“Over the last two years, UK product recalls have grown by almost 30%, with faulty and unsafe electrical consumer products a major contributor to this increase”, explains Martyn Allen, Head of Technical Development at the ESC.
“Although product recalls are usually issued because of a design or manufacturing fault, they can also arise through misleading labelling or supply chain issues – which is one reason why this is a conference that is relevant to the electrical product industry as a whole”. More details at www.esc.org.uk.
The UK Testing, Inspection and Certification (TIC) sector is expected to become a €2 billion industry by 2015, according to a report from Clearwater Corporate Finance.
The driving force behind this growth is the product quality and compliance demands of the consumer goods manufacturers. Consumer goods is now the most active market for TIC services with a 21 per cent share, followed by healthcare and life sciences (18 per cent) and industrials sector (17 per cent), and is expected to account for nearly a quarter (24 per cent) of all TIC services by 2015.
The report forecasts that the consumer goods industry will buy annually over €460m of TIC services in three years´ time. These will include a broad range of activities, including testing products to meet specific quality, technical, safety and performance regulatory standards; inspection services to ensure that goods comply with buyer´s specifications; and certification services to confirm the result of testing against pre-specified standards set by governments and international standardisation institutions.
Improved testing of robotic weld quality during automotive vehicle manufacturing is provided by the DO4000 range of high performance, digital milliohmmeters from Cropico.
The portable and rugged instrument includes several advanced features to accurately test the integrity of welding during body part assembly, as an integral part of advanced quality control programmes. It can also be used to improve the measurement of other areas of automotive production including testing resistance of airbag detonators and battery crimp terminations.
Special features of the DO4000 include forward and reverse current measurement with auto averaging, true current zero, long scale length and a selectable measurement range from 40mΩ to 4kΩ with respective resolutions between 10µΩ and 1Ω.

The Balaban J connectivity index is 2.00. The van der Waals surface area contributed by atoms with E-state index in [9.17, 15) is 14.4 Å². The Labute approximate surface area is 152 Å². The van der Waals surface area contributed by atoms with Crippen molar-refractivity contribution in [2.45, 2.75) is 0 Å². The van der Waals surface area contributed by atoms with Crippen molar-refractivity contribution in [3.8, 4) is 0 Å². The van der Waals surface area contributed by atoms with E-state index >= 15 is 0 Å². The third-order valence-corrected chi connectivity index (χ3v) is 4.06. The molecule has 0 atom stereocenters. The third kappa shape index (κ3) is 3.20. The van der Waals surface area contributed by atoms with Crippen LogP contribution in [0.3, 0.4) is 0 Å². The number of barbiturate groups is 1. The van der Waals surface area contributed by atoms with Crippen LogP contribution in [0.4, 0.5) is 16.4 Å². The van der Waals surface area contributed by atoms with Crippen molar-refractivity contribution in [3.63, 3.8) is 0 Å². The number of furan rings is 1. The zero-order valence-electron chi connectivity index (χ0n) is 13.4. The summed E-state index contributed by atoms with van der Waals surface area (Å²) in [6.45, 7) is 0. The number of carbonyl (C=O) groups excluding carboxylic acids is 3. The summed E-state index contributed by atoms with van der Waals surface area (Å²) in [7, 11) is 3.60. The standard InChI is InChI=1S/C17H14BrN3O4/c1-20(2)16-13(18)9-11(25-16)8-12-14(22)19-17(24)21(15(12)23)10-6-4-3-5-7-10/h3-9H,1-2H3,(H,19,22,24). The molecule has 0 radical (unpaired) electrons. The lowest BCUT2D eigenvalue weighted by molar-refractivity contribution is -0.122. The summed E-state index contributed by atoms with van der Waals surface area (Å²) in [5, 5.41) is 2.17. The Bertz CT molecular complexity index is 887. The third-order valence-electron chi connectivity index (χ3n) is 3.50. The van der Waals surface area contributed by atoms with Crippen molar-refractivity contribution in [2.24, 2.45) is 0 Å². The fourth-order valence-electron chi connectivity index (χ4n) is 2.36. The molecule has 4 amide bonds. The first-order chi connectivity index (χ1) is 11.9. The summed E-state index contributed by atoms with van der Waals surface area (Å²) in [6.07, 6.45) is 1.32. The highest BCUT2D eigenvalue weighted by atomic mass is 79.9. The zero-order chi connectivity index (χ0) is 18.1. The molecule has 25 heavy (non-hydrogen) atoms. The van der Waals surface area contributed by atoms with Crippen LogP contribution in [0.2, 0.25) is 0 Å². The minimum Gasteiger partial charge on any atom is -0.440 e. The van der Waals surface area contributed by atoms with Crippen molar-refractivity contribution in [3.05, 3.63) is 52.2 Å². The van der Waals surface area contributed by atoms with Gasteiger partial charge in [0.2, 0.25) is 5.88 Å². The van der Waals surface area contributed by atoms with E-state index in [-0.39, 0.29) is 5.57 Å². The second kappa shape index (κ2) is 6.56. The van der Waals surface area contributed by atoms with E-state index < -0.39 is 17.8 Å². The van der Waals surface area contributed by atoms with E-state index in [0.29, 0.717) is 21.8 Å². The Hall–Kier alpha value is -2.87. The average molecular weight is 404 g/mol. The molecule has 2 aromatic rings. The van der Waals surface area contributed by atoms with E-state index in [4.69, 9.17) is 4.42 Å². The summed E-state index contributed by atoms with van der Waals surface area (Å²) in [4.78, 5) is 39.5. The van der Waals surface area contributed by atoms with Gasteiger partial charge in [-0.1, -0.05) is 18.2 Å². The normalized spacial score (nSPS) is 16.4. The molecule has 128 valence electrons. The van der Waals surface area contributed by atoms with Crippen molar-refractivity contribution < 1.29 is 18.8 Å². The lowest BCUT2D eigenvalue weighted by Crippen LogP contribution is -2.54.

Protection up to 415V rms is provided at the measurement terminals and push button operation is achieved easily by clearly marked function controls. Direct reading measured values are displayed on a four-digit LCD display.
Over range and low battery indication is also provided and warning LEDs illuminate when an open circuit lead condition is detected.
New Regulations on the Use of Certain Hazardous Substances in Electrical and Electronic Equipment (RoHS) 2012 came into force at the beginning of this year to implement the recast RoHS Directive published last year.
The legislation was originally introduced to restrict the sale of equipment containing more than permitted levels of lead, cadmium, mercury, hexavalent chromium and certain flame retardant materials.
The new Regulations do not affect existing legal requirements related to electrical and electronic equipment and hazardous substances. What has changed is that the recast Directive is now aligned with other recent Directives in that the CE marking is used as proof of compliance.
The UK Market Surveillance Authority for this legislation is the National Measurement Office. If asked, manufacturers are required to send them an EU Declaration of Conformity and technical documentation or other information and such information must be retained for a period of ten years after the products in question are placed on the market. There is now a harmonised standard EN 50581:2012 for this technical documentation. More details at www.bis.gov.uk/nmo